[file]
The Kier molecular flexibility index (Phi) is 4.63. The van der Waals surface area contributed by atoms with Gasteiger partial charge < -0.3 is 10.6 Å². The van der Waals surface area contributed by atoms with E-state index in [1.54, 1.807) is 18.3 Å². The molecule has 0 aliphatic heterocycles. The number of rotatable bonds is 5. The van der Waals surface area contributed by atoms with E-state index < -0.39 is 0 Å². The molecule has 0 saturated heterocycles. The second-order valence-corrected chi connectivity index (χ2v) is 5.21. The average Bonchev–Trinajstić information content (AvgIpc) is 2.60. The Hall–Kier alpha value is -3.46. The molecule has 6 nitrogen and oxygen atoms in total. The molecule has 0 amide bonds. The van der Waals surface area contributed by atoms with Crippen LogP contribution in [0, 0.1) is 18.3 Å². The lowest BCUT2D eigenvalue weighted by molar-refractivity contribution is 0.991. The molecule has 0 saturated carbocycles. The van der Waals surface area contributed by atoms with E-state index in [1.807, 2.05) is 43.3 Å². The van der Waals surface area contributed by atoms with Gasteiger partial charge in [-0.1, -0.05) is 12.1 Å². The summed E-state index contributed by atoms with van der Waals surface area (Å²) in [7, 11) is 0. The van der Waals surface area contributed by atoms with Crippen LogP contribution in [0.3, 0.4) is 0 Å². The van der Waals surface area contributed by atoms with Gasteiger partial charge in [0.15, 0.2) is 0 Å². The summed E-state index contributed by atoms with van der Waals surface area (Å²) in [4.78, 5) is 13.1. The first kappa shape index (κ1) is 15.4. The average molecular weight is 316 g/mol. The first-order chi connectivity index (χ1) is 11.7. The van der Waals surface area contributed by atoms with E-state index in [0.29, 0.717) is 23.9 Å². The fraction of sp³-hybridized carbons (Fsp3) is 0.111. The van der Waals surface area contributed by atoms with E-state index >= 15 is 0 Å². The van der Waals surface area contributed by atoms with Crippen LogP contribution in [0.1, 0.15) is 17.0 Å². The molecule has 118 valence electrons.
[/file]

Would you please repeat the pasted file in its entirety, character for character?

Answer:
The Kier molecular flexibility index (Phi) is 4.63. The van der Waals surface area contributed by atoms with Gasteiger partial charge < -0.3 is 10.6 Å². The van der Waals surface area contributed by atoms with E-state index in [1.54, 1.807) is 18.3 Å². The molecule has 0 aliphatic heterocycles. The number of rotatable bonds is 5. The van der Waals surface area contributed by atoms with E-state index < -0.39 is 0 Å². The molecule has 0 saturated heterocycles. The second-order valence-corrected chi connectivity index (χ2v) is 5.21. The average Bonchev–Trinajstić information content (AvgIpc) is 2.60. The Hall–Kier alpha value is -3.46. The molecule has 6 nitrogen and oxygen atoms in total. The molecule has 0 amide bonds. The van der Waals surface area contributed by atoms with Crippen LogP contribution in [0, 0.1) is 18.3 Å². The lowest BCUT2D eigenvalue weighted by molar-refractivity contribution is 0.991. The molecule has 0 saturated carbocycles. The van der Waals surface area contributed by atoms with E-state index in [1.807, 2.05) is 43.3 Å². The van der Waals surface area contributed by atoms with Gasteiger partial charge in [-0.1, -0.05) is 12.1 Å². The summed E-state index contributed by atoms with van der Waals surface area (Å²) in [7, 11) is 0. The van der Waals surface area contributed by atoms with Crippen LogP contribution in [0.3, 0.4) is 0 Å². The van der Waals surface area contributed by atoms with Gasteiger partial charge in [0.15, 0.2) is 0 Å². The summed E-state index contributed by atoms with van der Waals surface area (Å²) in [4.78, 5) is 13.1. The first kappa shape index (κ1) is 15.4. The average molecular weight is 316 g/mol. The first-order chi connectivity index (χ1) is 11.7. The van der Waals surface area contributed by atoms with E-state index in [0.29, 0.717) is 23.9 Å². The fraction of sp³-hybridized carbons (Fsp3) is 0.111. The van der Waals surface area contributed by atoms with E-state index >= 15 is 0 Å². The van der Waals surface area contributed by atoms with Crippen LogP contribution in [0.1, 0.15) is 17.0 Å². The molecule has 118 valence electrons.